What I am not so good at is dominance and consistency. We heard it over and over- we humans have to be the “top dog” in Pippin’s “pack”. Again I have been confronted by my weaknesses: I do not like imposing my will on anyone, and I am not particularly consistent. My temperament leans to the peaceful, lassaiz-faire and hobbit-like. I like books, good food, comfort and peace, and excitement when I choose to seek it. I like to live and let live. I did not like to expose my toddlers to society’s dangers and constraints (gender roles, motor vehicles, commercialism, school), but often had to, and had to shape their behavior to some extent. I wanted to let my babies explore a nontoxic and free world, but we are in the urban east coast in the 2000’s.  Similarly, the puppy is in a dense urban neighborhood full of people and other dogs, in addition to cars and squirrels, and she can’t act on many of her natural instincts to defend her territory, hunt prey, and so on. I don’t relish the needy presence of this whining animal clamouring for interaction after my hard day at work. I seldom have the energy to assert my dominance in many situations, certainly not between sleep and the day’s demands every morning and night with a young canine. Her age was likely misrepresented by the pound, by the way- vet students from the nearby university invariably told us she was at minimum six months old when we brought her home. We don’t know anything about her prior life.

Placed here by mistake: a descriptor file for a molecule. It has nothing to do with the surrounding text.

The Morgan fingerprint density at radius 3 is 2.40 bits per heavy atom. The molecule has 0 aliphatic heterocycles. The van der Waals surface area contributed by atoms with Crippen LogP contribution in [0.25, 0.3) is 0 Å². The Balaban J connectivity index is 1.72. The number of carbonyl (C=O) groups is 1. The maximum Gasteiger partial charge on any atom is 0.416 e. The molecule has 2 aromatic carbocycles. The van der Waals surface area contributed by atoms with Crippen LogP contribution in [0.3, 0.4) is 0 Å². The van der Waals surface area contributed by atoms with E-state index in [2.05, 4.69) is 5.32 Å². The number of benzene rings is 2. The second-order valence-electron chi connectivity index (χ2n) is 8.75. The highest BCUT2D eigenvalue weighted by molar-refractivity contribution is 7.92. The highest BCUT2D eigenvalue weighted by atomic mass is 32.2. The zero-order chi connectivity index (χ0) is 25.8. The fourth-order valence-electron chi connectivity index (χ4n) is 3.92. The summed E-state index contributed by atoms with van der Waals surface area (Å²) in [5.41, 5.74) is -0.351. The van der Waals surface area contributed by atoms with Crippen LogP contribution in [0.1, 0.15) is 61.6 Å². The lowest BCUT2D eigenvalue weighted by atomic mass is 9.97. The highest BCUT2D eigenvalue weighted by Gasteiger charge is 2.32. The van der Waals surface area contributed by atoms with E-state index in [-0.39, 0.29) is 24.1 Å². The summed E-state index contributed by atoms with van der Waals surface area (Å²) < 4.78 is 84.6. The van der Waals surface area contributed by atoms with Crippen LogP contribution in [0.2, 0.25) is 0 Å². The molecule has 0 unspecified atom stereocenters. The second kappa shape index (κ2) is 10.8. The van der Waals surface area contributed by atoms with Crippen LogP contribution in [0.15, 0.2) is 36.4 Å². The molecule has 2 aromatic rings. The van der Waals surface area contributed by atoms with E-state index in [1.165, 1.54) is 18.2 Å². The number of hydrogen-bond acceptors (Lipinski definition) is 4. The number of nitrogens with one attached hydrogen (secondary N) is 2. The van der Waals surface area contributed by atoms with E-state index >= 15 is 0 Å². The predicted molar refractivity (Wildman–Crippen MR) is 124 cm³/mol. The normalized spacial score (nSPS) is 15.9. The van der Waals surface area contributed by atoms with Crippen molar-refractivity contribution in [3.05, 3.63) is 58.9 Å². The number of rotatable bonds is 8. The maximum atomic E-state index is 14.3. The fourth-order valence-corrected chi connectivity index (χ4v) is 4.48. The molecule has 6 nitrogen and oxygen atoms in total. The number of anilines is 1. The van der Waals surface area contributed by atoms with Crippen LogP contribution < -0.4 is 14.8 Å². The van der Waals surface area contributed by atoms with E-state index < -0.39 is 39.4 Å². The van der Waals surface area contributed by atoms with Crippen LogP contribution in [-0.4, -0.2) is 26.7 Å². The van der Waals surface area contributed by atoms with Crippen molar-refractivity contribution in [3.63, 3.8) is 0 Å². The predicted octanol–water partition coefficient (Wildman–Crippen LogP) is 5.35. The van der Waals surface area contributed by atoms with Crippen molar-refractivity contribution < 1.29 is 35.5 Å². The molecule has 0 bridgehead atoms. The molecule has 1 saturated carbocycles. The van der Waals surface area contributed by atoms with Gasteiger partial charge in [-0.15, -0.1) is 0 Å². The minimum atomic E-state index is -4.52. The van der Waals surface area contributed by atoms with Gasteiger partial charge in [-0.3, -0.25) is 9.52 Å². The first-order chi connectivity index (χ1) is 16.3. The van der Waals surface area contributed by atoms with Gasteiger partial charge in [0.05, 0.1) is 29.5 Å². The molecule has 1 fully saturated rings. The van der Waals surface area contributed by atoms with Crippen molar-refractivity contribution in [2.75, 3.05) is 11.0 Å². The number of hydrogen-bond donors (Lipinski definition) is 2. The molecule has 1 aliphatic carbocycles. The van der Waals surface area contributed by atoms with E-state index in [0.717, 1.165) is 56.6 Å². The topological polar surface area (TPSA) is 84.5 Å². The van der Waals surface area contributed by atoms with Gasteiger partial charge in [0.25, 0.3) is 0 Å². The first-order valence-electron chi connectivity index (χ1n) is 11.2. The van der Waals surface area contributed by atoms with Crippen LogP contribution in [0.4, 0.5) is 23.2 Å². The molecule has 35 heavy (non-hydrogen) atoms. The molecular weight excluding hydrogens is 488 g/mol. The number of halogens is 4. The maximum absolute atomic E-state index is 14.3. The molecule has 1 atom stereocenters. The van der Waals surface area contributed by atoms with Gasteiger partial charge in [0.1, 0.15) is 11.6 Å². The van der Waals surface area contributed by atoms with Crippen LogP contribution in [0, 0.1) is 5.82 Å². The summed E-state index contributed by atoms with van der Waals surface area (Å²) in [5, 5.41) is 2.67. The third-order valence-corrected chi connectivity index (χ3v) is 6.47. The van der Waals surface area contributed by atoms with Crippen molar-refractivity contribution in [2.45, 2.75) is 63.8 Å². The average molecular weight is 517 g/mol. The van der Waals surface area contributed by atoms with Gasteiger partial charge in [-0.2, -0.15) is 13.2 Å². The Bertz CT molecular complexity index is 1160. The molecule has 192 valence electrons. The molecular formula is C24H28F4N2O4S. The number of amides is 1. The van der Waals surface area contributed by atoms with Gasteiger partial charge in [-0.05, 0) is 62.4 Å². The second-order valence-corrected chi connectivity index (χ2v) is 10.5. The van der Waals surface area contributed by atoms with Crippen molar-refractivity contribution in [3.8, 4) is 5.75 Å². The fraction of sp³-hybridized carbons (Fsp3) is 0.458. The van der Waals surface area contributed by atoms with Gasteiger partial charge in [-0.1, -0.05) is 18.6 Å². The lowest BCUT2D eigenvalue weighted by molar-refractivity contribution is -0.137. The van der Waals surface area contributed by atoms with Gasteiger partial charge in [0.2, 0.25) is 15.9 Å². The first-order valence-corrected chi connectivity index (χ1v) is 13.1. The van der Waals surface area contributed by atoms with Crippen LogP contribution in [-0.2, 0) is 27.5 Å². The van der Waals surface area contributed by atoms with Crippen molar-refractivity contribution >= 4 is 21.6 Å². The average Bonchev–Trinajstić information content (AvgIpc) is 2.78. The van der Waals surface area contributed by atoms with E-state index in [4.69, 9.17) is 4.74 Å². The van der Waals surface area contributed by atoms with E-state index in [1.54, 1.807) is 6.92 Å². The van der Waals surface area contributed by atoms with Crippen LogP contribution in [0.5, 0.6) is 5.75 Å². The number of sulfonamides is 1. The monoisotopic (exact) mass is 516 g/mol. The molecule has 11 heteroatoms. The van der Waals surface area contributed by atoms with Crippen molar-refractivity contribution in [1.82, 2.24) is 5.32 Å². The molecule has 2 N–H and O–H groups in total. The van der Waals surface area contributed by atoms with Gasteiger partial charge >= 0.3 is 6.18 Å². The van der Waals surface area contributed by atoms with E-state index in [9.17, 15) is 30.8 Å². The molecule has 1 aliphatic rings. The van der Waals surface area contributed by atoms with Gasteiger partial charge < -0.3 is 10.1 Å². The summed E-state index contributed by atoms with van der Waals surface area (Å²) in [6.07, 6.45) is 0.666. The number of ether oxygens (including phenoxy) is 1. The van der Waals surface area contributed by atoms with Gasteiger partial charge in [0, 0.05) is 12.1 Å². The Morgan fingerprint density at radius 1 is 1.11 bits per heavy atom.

Though I may not feel dominance, I do get angry at the dog, but that’s another no-no. It is not ok to hit the dog, according to most sources. Negative reinforcement of any kind is frowned upon by the trainers with whom we are working. We are supposed to “set the dog up for success”, which means lots of attention, exercise, consistency, and clear rules. In the case of this puppy and myself, my thoughts return to diapers and muzzles and sedatives. 

She has fleas this week, despite our monthly applications of expensive anti-flea products. Fiercely took the lead on researching and dealing with this situation. The kids have become more involved after a serious discussion on whether we are the best family for this dog. We have gone as far as locating a no-kill shelter in upstate NY as a potential plan. She may or may not be with us in the future. To be honest, both options are uncomfortable for me. Dealing with her day in and day out is stressful, but giving her away carries its own difficulties. I am not sure which way this sequence of events will go. 

I guess I am writing this to tell a story behind the cute photos we all see of ostensibly happy families. Anyone with children knows that the photographic moment is preceded by many moments which are far from photogenic. There are tantrums, potty training, filthy kitchens, marriage problems, mental and physical health issues, and more. Our situation with Pippin is another one of struggle and cuteness, and one from which it is easier to extricate ourselves from if necessary. I offer our evolving story to anyone pondering the world behind appearances, and to those questioning dog ownership. I know couples often get a puppy in preparation for childrearing, but my experience was the other way around and not very helpful: four children did not prepare me for this!